A recent verdict awarded $72 million to the family of a woman who died of ovarian cancer, allegedly due to using Johnson & Johnson’s talcum powder for feminine hygiene. That award, along with the talcum powder litigation in general, has sparked questions about the safety of talcum-based and other J&J products. According to DNA India, the country’s National Commission for Protection of Child Rights (NCPCR) asked chief secretaries of five states in India to test J&J’s baby powder and shampoo for asbestos, formaldehyde and other “hazardous chemicals”.
According to DNA, Johnson & Johnson denies receiving any inquiry about its baby powder and shampoo from India’s child protection agency. The company asserts its products are safe.
NCPCR sent a May 17th request asking the states “to collect samples of Johnson & Johnson baby powder and shampoo…forward the samples to a NABL (National Accreditation Board for Testing and Calibration Laboratories) accredited government laboratory only for testing the composition of sample.” according to DNA. The child care agency said the probe should focus on the “presence of asbestos (in powder) and formaldehyde (in shampoo) or any other hazardous chemical”.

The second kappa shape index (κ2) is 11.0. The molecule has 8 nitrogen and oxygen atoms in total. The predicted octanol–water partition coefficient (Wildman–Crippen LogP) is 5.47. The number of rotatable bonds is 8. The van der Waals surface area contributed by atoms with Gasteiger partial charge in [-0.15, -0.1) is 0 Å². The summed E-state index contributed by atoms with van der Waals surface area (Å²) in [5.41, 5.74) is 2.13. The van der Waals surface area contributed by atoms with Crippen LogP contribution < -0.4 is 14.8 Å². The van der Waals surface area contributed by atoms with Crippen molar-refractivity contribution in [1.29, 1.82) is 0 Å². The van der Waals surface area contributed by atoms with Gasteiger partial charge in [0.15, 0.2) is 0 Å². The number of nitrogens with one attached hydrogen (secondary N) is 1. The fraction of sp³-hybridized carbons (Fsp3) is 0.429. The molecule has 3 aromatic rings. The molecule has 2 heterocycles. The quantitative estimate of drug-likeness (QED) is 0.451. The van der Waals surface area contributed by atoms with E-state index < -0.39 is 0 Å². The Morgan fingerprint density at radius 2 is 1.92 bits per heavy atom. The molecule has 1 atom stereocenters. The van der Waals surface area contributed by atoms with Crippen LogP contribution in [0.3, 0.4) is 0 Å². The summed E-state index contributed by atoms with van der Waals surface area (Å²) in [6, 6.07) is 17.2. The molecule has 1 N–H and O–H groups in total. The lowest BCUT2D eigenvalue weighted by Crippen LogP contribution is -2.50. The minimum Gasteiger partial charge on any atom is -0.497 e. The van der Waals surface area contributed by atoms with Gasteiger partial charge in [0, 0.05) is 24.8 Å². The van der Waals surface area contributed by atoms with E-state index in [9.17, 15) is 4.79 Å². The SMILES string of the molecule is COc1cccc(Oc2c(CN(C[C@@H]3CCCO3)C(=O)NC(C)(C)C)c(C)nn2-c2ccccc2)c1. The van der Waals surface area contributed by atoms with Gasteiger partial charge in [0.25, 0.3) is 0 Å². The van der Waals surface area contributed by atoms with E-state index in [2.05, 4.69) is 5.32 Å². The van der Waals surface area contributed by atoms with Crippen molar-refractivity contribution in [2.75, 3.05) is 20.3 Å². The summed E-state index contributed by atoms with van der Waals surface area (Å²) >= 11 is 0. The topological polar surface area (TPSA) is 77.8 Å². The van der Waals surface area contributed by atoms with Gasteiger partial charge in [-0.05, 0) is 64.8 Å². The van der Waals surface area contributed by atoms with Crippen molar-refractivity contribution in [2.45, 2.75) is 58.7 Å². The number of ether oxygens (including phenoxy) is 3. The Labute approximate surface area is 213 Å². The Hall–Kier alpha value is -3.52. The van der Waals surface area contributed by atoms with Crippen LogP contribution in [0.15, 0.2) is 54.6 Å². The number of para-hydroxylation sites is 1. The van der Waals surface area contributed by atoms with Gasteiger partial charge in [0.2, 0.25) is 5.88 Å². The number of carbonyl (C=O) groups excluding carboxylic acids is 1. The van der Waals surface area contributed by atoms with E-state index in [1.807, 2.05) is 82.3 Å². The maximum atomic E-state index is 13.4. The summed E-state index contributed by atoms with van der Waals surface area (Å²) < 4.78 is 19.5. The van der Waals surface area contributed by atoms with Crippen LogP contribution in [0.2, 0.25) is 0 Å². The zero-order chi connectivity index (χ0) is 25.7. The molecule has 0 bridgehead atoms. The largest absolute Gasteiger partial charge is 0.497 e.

According to government agencies such as the United States National Toxicology Program and the International Agency for Research on Cancer, formaldehyde is classified as a human carcinogen.
Mineral talc is the main component of talcum powder, which is commonly found in many personal care products to absorb moisture and reduce friction. In its natural form, some talc contains asbestos. As such, talc that has asbestos may cause cancer if it is inhaled, according to the American Cancer Society. Talcum powder products have been asbestos-free in the United States since the 1970s.